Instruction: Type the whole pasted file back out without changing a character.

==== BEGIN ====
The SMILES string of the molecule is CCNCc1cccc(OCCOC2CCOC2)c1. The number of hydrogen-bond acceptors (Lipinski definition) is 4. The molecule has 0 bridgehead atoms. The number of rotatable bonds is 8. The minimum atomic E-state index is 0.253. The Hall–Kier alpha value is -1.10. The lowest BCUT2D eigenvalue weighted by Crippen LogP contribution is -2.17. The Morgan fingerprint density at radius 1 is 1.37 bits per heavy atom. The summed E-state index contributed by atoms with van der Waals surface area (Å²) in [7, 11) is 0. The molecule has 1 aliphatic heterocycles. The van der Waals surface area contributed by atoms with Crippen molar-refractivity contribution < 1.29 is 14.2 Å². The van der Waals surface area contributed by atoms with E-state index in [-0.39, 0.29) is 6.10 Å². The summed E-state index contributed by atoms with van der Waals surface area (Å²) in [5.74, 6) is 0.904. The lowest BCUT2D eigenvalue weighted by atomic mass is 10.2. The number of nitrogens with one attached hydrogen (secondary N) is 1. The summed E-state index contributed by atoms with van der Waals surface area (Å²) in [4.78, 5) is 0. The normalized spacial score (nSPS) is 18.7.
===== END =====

The SMILES string of the molecule is CCNCc1cccc(OCCOC2CCOC2)c1. The number of hydrogen-bond acceptors (Lipinski definition) is 4. The molecule has 0 bridgehead atoms. The number of rotatable bonds is 8. The minimum atomic E-state index is 0.253. The Hall–Kier alpha value is -1.10. The lowest BCUT2D eigenvalue weighted by Crippen LogP contribution is -2.17. The Morgan fingerprint density at radius 1 is 1.37 bits per heavy atom. The summed E-state index contributed by atoms with van der Waals surface area (Å²) in [7, 11) is 0. The molecule has 1 aliphatic heterocycles. The van der Waals surface area contributed by atoms with Crippen molar-refractivity contribution < 1.29 is 14.2 Å². The van der Waals surface area contributed by atoms with E-state index in [-0.39, 0.29) is 6.10 Å². The summed E-state index contributed by atoms with van der Waals surface area (Å²) in [5.74, 6) is 0.904. The lowest BCUT2D eigenvalue weighted by atomic mass is 10.2. The number of nitrogens with one attached hydrogen (secondary N) is 1. The summed E-state index contributed by atoms with van der Waals surface area (Å²) in [4.78, 5) is 0. The normalized spacial score (nSPS) is 18.7.